An increasingly hawkish Federal Reserve is making the majority of investors believe that stocks will be stuck in a downward trend for the rest of this year, according to the CNBC Delivering Alpha investor survey.
The poll, which surveyed roughly 400 chief investment officers, equity strategists, and portfolio managers, found that more than 60 percent of respondents think the S&P 500 will end the year below 4,000, a drop of more than 15 percent from the start of 2022.
For 58 percent of investors, their biggest concern is that the central bank is too aggressive. Last week, in an effort to tackle inflation levels that are still sitting at roughly forty-year highs, the Fed signed off on a third consecutive seventy-five-basis-point interest rate hike and suggested that it will keep raising rates well above the current level.
With the largely expected move, the central bank took its federal funds rate up to a range of 3 percent to 3.25 percent, the highest level seen since the global financial crisis in 2008.
“While this aggressive pace of hiking should bring inflation closer to the 2 percent target, it will also likely bring economic hardship,” Seema Shah, chief global strategist at Principal Global Investors, told CNBC. “The Fed’s tolerance for economic pain doesn’t bode well for risk assets. ... Get defensive, times are getting tougher.”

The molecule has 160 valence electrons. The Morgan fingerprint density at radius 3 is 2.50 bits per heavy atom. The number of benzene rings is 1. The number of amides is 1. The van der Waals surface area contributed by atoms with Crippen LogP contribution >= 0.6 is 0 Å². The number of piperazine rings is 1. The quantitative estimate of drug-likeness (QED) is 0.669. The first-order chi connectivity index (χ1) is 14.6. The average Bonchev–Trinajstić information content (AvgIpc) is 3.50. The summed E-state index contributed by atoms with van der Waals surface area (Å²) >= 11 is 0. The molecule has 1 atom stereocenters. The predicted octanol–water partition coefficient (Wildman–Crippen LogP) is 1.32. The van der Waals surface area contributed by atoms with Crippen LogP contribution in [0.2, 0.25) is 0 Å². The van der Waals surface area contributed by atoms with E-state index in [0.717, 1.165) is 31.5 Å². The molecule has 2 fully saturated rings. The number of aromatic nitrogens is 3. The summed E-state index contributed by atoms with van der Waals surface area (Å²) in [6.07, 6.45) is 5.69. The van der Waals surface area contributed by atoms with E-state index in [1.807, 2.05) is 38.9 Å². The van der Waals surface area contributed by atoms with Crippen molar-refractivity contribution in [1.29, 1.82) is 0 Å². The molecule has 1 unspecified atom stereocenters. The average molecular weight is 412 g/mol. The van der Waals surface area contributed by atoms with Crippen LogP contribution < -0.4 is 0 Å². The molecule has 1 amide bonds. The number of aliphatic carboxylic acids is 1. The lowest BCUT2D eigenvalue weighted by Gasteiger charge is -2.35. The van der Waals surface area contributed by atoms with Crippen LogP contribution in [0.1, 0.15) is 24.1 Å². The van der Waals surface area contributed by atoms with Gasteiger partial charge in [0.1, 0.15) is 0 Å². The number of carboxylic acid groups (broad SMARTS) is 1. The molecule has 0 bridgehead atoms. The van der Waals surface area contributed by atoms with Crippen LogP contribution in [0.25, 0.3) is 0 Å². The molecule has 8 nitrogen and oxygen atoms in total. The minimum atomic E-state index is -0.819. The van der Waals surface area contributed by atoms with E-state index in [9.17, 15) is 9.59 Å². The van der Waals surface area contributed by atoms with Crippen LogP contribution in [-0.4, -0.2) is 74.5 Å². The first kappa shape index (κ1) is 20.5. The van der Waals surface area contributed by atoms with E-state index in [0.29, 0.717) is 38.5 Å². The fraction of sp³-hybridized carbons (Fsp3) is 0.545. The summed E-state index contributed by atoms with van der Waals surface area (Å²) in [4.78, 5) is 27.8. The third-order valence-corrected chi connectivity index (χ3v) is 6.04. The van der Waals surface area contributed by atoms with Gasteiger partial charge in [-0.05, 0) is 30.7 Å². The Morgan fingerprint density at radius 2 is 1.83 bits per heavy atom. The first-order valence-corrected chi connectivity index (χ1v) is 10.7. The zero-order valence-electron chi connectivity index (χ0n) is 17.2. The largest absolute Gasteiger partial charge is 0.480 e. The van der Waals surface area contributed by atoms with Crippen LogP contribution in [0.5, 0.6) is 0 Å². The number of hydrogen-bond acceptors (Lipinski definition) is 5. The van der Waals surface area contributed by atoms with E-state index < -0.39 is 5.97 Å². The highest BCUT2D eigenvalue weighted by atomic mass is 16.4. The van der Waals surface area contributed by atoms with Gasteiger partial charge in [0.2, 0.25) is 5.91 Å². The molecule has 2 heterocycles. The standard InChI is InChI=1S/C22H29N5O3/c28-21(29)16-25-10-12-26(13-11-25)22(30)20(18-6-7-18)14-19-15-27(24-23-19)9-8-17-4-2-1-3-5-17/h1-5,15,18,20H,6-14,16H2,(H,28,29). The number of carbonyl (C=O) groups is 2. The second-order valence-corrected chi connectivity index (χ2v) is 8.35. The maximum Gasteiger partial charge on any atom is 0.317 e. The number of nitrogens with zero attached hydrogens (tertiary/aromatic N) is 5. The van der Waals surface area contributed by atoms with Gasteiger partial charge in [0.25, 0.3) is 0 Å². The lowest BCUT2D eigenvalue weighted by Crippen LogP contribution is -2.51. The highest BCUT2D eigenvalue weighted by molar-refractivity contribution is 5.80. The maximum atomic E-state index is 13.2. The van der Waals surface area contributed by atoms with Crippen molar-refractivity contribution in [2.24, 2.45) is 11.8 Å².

Meanwhile, billionaire investor Stanley Druckenmiller on Wednesday admitted that he sees a “hard landing” in 2023, adding that he expects a recession to be deeper than many are expecting.
“Our central case is a hard landing by the end of ’23,” he said during the CNBC Delivering Alpha Investor Summit in New York City.
“I will be stunned if we don’t have recession in ’23. I don’t know the timing but certainly by the end of ’23. I will not be surprised if it’s not larger than the so-called average garden variety,” Druckenmiller continued, adding that he does not “rule out something really bad.”
Druckenmiller, who once managed George Soros’ Quantum Fund and has never had a down year in the markets, placed blame on the extraordinary quantitative easing and zero interest rates over the past decade for creating an asset bubble.
“All those factors that cause a bull market, they’re not only stopping, they’re reversing every one of them,” he said. “We are in deep trouble.”
Ethen Kim Lieser is a Washington state-based Finance and Tech Editor who has held posts at Google, The Korea Herald, Lincoln Journal Star, AsianWeek, and Arirang TV. Follow or contact him on LinkedIn.